The Green Horse section provides practical information on managing environmentally sustainable horse properties, readers stories and tips, as well as advice and articles from equestrian experts in their fields.
Vol 37 No 6
In this issue of The Green Horse you will find the following articles:
- a reader's story on fencing that bounced back after a tree fell on it.
Nerida Richards from FeedXL answers a question on the Paddy or pig mellon and if it can harm the horse.
Tasmania’s Hay Shortage.
Recycling Ideas - DIY feed bins and pot plants.
Great ideas for DIY feed bins using the blue plastic bins and creating very servicable feeders.
Aloe Vera by Angela Davison
Recognise this plant and its uses for horses and for humans.
Land Clearing Controversy in Queensland.
Historical Horse Trough.
White Sox - without harming the environment or the horse.
For those who are environmentally aware yet want their horse to have the 'glitz' and 'glam' for the showring.
Hay Net Research
You may have had a bore on your property for years but been unaware of the need for 'conditioning' it to preserve the quality of water and protect the pipes.
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TASMANIAN HAY SHORTAGE
Tasmania’s state-wide hay shortage has reached crisis proportions according to grower group, Tasmanian Farmers and Graziers Association (TFGA). 2015 was dubbed one of the driest years on record with producers yielding as little as 10 per cent of their typical annual production. As a result, the price of hay has exploded with the price of square-bales rising from $8.00 each to $20.00 in some parts of the state, and large round bales inflating from $50 to $200. There have also been a number of reported hay thefts.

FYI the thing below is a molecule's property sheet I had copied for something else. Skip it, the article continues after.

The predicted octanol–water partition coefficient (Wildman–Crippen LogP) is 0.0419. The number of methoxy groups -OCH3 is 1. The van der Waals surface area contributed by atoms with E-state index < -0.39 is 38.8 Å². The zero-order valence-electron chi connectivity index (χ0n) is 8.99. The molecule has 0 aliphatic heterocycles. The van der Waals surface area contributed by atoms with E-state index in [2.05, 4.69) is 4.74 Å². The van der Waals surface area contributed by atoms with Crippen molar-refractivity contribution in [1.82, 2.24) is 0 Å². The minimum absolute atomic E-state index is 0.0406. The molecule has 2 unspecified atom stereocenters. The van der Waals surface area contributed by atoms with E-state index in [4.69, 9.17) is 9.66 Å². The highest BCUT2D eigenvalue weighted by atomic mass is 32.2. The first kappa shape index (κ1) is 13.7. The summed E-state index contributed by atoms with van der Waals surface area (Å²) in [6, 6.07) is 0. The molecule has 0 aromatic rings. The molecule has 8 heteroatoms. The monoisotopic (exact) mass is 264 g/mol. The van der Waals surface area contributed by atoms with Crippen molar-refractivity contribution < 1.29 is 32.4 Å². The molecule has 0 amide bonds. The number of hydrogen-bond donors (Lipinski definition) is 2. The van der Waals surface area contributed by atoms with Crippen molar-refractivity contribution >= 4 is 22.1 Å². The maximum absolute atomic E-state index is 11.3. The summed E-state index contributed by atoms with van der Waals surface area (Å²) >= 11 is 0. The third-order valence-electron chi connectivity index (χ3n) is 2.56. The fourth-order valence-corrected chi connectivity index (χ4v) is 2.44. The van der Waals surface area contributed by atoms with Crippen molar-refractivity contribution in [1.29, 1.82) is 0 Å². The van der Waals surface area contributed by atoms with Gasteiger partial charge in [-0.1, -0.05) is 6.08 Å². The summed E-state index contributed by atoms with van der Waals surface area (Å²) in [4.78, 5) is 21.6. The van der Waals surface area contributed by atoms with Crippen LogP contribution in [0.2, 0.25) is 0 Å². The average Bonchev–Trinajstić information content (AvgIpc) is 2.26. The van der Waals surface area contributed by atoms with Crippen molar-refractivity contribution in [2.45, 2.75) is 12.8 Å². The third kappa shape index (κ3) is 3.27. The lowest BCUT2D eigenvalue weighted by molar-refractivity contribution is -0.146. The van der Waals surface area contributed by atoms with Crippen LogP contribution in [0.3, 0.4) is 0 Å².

In one report, horse stud owner Graeme McCulloch said he’d be relying on leftover hay from last season to top-up the shortage. “It’ll certainly be about half the amount we normally cut,” he said. “I’ll manage but there’s not a lot of hay around this year, everyone’s scrounging around now, particularly the dairy industry.” In another report, hay supplier Geoff Wing said he was receiving an influx of calls but does not have enough stock to meet demand.
The TFGA say that hay supply has not been this bad since the 2006-07 drought years. “Normally you have a season in some districts and not others but this year it’s just been tough throughout the whole state,” the association’s Greg Gibson said. The Bureau of Meteorology’s (BoM) data record shows significant rainfall deficiencies across much of Tasmania over the past 18 months.
Many landholders are looking to sell their stock but with virtually everybody experiencing the same hardship, producers are asking ‘where do we sell the stock?’
The State Government has responded by announcing a $2.27 million package to help farmers, in November, but has been reluctant to use the term ‘drought’. Primary Industries Minister, Jeremy Rockliff, said he was confident the state was not in drought but that he is in regular contact with the Federal Agriculture Minister Barnaby Joyce.
HAY NET RESEARCH
Research by K. Martinson, E. Glunk and W. Weber from the University of Minnesota, USA.